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ARIA Implicit Roles (accessibility)

So, first off, I'm thrilled you guys are starting to put a spotlight on accessibility, which has kind of fallen by the wayside in the last 6-7 years as everyone's jumped on the javascript-driven application bandwagon.

One thing I've been learning recently is oddly ... where not to use ARIA roles. My understanding now is that when an element has a certain "implicit" semantic meaning, you'd only add an ARIA role when that meaning has been changed because of styling or widget-related concerns. See, for example, this table http://www.w3.org/TR/html5/dom.html#sec-implicit-aria-semantics

So, I looked at the sidebar docs page and the suggested accessible markup.

You actually don't require role="navigation" in the ul.side-nav and, in fact, the validator will mark it as invalid. UL's implicit semantic of "list" is sufficient in context. If you still want to assign aria roles, wrap the UL in a NAV and give the NAV the role of "navigation".

This is a pattern I myself was using a couple of days ago until I decided to track down why it was failing in a validator. Weird, but that's the story.

accessibility

So, first off, I'm thrilled you guys are starting to put a spotlight on accessibility, which has kind of fallen by the wayside in the last 6-7 years as everyone's jumped on the javascript-driven application bandwagon.

One thing I've been learning recently is oddly ... where not to use ARIA roles. My understanding now is that when an element has a certain "implicit" semantic meaning, you'd only add an ARIA role when that meaning has been changed because of styling or widget-related concerns. See, for example, this table http://www.w3.org/TR/html5/dom.html#sec-implicit-aria-semantics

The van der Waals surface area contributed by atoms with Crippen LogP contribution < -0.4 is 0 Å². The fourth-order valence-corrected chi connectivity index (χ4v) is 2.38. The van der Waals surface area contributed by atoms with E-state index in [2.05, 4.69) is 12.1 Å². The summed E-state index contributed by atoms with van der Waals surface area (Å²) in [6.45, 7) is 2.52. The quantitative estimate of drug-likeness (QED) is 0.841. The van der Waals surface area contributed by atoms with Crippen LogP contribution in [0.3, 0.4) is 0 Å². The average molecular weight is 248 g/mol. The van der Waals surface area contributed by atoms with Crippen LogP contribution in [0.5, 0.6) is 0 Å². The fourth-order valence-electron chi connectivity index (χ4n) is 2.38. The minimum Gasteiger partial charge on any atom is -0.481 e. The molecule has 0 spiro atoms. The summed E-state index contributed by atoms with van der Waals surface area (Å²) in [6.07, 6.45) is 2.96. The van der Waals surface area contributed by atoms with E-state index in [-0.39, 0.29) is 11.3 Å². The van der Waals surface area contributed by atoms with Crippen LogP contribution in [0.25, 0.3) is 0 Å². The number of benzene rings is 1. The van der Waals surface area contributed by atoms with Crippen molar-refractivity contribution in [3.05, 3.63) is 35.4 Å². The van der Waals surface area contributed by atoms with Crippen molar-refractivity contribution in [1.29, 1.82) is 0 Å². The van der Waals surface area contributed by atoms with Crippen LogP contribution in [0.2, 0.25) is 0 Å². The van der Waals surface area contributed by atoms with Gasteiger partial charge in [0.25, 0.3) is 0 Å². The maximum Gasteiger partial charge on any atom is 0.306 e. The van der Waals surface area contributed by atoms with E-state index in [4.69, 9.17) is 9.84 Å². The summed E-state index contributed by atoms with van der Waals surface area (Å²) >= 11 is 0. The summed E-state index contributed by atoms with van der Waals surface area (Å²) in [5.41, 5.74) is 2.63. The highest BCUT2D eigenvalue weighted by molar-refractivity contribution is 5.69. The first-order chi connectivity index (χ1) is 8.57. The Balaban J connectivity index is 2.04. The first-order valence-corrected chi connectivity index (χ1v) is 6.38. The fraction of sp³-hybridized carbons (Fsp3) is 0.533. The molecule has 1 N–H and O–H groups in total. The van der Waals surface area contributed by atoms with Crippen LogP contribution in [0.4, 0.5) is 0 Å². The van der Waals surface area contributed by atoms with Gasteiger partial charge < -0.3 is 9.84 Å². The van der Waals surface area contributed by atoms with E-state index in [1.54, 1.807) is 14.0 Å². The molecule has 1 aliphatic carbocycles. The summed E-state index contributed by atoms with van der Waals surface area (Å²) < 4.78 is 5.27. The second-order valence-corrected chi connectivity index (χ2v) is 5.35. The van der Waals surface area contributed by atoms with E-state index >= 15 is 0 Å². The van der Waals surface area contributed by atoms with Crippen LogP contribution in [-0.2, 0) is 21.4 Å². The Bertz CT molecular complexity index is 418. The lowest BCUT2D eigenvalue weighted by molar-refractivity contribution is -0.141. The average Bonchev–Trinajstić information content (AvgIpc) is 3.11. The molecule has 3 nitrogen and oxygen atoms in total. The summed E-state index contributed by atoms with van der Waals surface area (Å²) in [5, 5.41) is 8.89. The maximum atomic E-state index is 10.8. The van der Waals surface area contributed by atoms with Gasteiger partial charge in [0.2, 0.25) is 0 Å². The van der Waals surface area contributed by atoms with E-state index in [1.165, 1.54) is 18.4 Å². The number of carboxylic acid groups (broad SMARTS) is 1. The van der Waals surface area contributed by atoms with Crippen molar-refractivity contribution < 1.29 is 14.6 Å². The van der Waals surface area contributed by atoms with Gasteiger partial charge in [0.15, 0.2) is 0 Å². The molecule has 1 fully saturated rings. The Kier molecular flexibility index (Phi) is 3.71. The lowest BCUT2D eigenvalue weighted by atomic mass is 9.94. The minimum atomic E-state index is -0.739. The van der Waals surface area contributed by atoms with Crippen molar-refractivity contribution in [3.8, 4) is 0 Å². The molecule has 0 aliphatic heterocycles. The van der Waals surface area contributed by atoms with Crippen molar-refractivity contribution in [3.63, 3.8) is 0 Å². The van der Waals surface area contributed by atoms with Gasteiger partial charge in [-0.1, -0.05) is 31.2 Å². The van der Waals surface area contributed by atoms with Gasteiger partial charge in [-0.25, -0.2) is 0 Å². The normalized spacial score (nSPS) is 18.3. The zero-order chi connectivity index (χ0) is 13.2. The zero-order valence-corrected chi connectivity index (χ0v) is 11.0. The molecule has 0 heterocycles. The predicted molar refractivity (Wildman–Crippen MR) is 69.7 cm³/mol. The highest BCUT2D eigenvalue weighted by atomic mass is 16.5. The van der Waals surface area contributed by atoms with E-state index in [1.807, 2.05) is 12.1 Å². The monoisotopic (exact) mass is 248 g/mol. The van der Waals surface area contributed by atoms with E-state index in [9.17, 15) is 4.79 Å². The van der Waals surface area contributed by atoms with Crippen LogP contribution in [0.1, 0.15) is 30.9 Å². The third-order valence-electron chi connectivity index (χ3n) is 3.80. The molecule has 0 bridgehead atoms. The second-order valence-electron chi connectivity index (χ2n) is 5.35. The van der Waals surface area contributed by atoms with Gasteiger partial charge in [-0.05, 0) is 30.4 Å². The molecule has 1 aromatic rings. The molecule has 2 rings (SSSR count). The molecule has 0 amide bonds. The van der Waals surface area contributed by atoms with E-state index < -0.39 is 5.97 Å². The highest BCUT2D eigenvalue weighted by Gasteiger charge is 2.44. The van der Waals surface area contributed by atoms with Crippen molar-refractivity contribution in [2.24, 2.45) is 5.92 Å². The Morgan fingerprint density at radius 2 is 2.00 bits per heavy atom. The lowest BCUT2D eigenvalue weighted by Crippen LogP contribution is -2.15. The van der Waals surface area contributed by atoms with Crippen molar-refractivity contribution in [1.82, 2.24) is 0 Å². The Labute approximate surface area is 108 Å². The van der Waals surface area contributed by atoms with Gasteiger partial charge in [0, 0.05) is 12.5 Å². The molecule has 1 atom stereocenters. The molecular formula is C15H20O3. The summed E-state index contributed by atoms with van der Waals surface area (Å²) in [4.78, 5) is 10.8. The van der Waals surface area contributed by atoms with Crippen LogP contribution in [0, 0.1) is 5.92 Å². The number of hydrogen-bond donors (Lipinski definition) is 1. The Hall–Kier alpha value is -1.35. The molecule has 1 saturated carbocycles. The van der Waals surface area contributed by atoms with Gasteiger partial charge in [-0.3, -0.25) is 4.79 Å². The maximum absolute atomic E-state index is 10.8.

So, I looked at the sidebar docs page and the suggested accessible markup.

You actually don't require role="navigation" in the ul.side-nav and, in fact, the validator will mark it as invalid. UL's implicit semantic of "list" is sufficient in context. If you still want to assign aria roles, wrap the UL in a NAV and give the NAV the role of "navigation".

This is a pattern I myself was using a couple of days ago until I decided to track down why it was failing in a validator. Weird, but that's the story.

Rafi Benkual over 5 years ago

Nick - thanks for the support. So this is our first push into accessibility with the mindset of making the framework itself more accessible. In the coming weeks we want to add more functionality like keyboard arrowing and general knowledge into the docs.

The next step will also involve making our own site accessible. Right now we worked on the components themselves as a starting place.

Joel Kinzel over 5 years ago

Nick,

Using the role="navigation" in this instance is actually correct. In this case, "navigation" is considered a landmark role. These markers make it easier for people with assistive technologies to jump around the page more easily.

Landmark roles are different from document structure roles, which as you said indicate that the actual role is different from the implicit role.

More info here:

http://www.w3.org/TR/wai-aria/terms#def_landmark
and
http://www.w3.org/TR/wai-aria/roles#landmark_roles_header

Nick Caldwell over 5 years ago

Hi Joel,

Landmark roles should be attached to items without an inherent semantic, though. Evidence:

http://stackoverflow.com/questions/14180785/html5-nav-element-vs-role-navigation

http://accessibility.oit.ncsu.edu/training/accessibility-handbook/aria-landmarks.html

The recommended pattern is to use as a wrapper around a - adding the landmark role to the isn't, on further reading, required, but it's generally used as a backstop against screen readers that don't understand HTML5 semantic sections.